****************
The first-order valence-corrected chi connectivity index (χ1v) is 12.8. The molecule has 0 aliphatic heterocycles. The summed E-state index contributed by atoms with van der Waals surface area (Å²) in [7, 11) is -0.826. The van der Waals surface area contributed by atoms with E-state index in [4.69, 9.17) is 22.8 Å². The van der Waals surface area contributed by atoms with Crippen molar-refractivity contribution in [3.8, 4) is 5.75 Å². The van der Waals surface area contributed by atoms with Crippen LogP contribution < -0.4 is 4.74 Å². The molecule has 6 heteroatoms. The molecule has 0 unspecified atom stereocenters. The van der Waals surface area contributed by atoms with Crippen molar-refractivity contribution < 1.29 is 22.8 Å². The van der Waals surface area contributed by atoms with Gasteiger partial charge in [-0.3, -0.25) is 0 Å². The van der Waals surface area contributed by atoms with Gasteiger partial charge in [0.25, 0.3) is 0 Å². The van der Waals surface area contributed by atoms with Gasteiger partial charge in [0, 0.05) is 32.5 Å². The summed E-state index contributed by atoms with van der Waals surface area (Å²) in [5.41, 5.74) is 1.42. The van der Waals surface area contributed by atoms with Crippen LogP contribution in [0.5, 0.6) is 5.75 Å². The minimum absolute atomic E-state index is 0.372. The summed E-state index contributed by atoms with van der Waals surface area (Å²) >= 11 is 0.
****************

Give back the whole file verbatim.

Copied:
The first-order valence-corrected chi connectivity index (χ1v) is 12.8. The molecule has 0 aliphatic heterocycles. The summed E-state index contributed by atoms with van der Waals surface area (Å²) in [7, 11) is -0.826. The van der Waals surface area contributed by atoms with E-state index in [4.69, 9.17) is 22.8 Å². The van der Waals surface area contributed by atoms with Crippen molar-refractivity contribution in [3.8, 4) is 5.75 Å². The van der Waals surface area contributed by atoms with Crippen LogP contribution < -0.4 is 4.74 Å². The molecule has 6 heteroatoms. The molecule has 0 unspecified atom stereocenters. The van der Waals surface area contributed by atoms with Crippen molar-refractivity contribution < 1.29 is 22.8 Å². The van der Waals surface area contributed by atoms with Gasteiger partial charge in [-0.3, -0.25) is 0 Å². The van der Waals surface area contributed by atoms with Gasteiger partial charge in [0.25, 0.3) is 0 Å². The van der Waals surface area contributed by atoms with Gasteiger partial charge in [0, 0.05) is 32.5 Å². The summed E-state index contributed by atoms with van der Waals surface area (Å²) in [5.41, 5.74) is 1.42. The van der Waals surface area contributed by atoms with Crippen LogP contribution in [0.5, 0.6) is 5.75 Å². The minimum absolute atomic E-state index is 0.372. The summed E-state index contributed by atoms with van der Waals surface area (Å²) >= 11 is 0.